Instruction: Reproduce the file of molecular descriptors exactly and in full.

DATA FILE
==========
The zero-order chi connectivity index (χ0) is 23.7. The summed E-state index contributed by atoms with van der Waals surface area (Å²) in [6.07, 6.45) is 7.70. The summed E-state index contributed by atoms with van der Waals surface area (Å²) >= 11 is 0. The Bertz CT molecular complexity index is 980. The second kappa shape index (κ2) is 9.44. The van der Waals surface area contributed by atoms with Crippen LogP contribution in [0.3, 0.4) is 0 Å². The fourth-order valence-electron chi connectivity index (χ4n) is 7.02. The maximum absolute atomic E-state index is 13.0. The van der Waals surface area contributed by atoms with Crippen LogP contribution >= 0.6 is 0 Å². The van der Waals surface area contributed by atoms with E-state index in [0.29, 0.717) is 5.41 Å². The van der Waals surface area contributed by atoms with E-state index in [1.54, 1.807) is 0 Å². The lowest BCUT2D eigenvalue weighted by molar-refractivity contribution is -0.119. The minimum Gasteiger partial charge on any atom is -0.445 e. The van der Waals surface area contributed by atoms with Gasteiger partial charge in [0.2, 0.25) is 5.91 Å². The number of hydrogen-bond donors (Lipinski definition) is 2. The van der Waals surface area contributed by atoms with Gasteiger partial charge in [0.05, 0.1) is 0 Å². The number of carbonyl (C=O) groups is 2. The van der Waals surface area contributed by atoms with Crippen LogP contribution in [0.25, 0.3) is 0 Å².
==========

The zero-order chi connectivity index (χ0) is 23.7. The summed E-state index contributed by atoms with van der Waals surface area (Å²) in [6.07, 6.45) is 7.70. The summed E-state index contributed by atoms with van der Waals surface area (Å²) >= 11 is 0. The Bertz CT molecular complexity index is 980. The second kappa shape index (κ2) is 9.44. The van der Waals surface area contributed by atoms with Crippen LogP contribution in [0.3, 0.4) is 0 Å². The fourth-order valence-electron chi connectivity index (χ4n) is 7.02. The maximum absolute atomic E-state index is 13.0. The van der Waals surface area contributed by atoms with Crippen LogP contribution >= 0.6 is 0 Å². The van der Waals surface area contributed by atoms with E-state index in [0.29, 0.717) is 5.41 Å². The van der Waals surface area contributed by atoms with E-state index in [1.54, 1.807) is 0 Å². The lowest BCUT2D eigenvalue weighted by molar-refractivity contribution is -0.119. The minimum Gasteiger partial charge on any atom is -0.445 e. The van der Waals surface area contributed by atoms with Gasteiger partial charge in [0.2, 0.25) is 5.91 Å². The number of hydrogen-bond donors (Lipinski definition) is 2. The van der Waals surface area contributed by atoms with Gasteiger partial charge in [0.05, 0.1) is 0 Å². The number of carbonyl (C=O) groups is 2. The van der Waals surface area contributed by atoms with Crippen LogP contribution in [0.25, 0.3) is 0 Å².